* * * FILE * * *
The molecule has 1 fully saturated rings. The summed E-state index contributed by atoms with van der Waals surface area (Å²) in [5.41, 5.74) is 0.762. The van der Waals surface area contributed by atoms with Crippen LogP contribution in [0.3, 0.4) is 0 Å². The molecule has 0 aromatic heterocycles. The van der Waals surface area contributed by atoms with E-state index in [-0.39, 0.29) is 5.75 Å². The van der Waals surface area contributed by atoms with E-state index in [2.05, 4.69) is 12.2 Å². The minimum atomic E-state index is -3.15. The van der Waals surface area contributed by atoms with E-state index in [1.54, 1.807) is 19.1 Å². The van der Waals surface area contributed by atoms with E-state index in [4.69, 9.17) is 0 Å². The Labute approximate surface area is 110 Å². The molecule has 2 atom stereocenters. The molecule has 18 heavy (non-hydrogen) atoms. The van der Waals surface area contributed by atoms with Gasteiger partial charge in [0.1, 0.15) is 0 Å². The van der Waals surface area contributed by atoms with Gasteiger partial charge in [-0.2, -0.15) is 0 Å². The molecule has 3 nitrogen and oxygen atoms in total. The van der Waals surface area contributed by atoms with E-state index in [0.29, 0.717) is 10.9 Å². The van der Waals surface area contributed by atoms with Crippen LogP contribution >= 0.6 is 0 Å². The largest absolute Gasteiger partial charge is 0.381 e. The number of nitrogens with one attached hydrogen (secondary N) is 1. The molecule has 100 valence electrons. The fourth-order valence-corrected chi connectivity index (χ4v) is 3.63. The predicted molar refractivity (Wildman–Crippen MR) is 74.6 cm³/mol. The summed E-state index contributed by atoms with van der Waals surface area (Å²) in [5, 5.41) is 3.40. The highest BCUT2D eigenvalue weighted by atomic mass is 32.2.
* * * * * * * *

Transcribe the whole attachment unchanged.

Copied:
The molecule has 1 fully saturated rings. The summed E-state index contributed by atoms with van der Waals surface area (Å²) in [5.41, 5.74) is 0.762. The van der Waals surface area contributed by atoms with Crippen LogP contribution in [0.3, 0.4) is 0 Å². The molecule has 0 aromatic heterocycles. The van der Waals surface area contributed by atoms with E-state index in [-0.39, 0.29) is 5.75 Å². The van der Waals surface area contributed by atoms with E-state index in [2.05, 4.69) is 12.2 Å². The minimum atomic E-state index is -3.15. The van der Waals surface area contributed by atoms with E-state index in [1.54, 1.807) is 19.1 Å². The van der Waals surface area contributed by atoms with E-state index in [4.69, 9.17) is 0 Å². The Labute approximate surface area is 110 Å². The molecule has 2 atom stereocenters. The molecule has 18 heavy (non-hydrogen) atoms. The van der Waals surface area contributed by atoms with Gasteiger partial charge in [0.1, 0.15) is 0 Å². The van der Waals surface area contributed by atoms with Gasteiger partial charge in [-0.2, -0.15) is 0 Å². The molecule has 3 nitrogen and oxygen atoms in total. The van der Waals surface area contributed by atoms with E-state index in [0.29, 0.717) is 10.9 Å². The van der Waals surface area contributed by atoms with Crippen LogP contribution >= 0.6 is 0 Å². The largest absolute Gasteiger partial charge is 0.381 e. The number of nitrogens with one attached hydrogen (secondary N) is 1. The molecule has 100 valence electrons. The fourth-order valence-corrected chi connectivity index (χ4v) is 3.63. The predicted molar refractivity (Wildman–Crippen MR) is 74.6 cm³/mol. The summed E-state index contributed by atoms with van der Waals surface area (Å²) in [5, 5.41) is 3.40. The highest BCUT2D eigenvalue weighted by atomic mass is 32.2.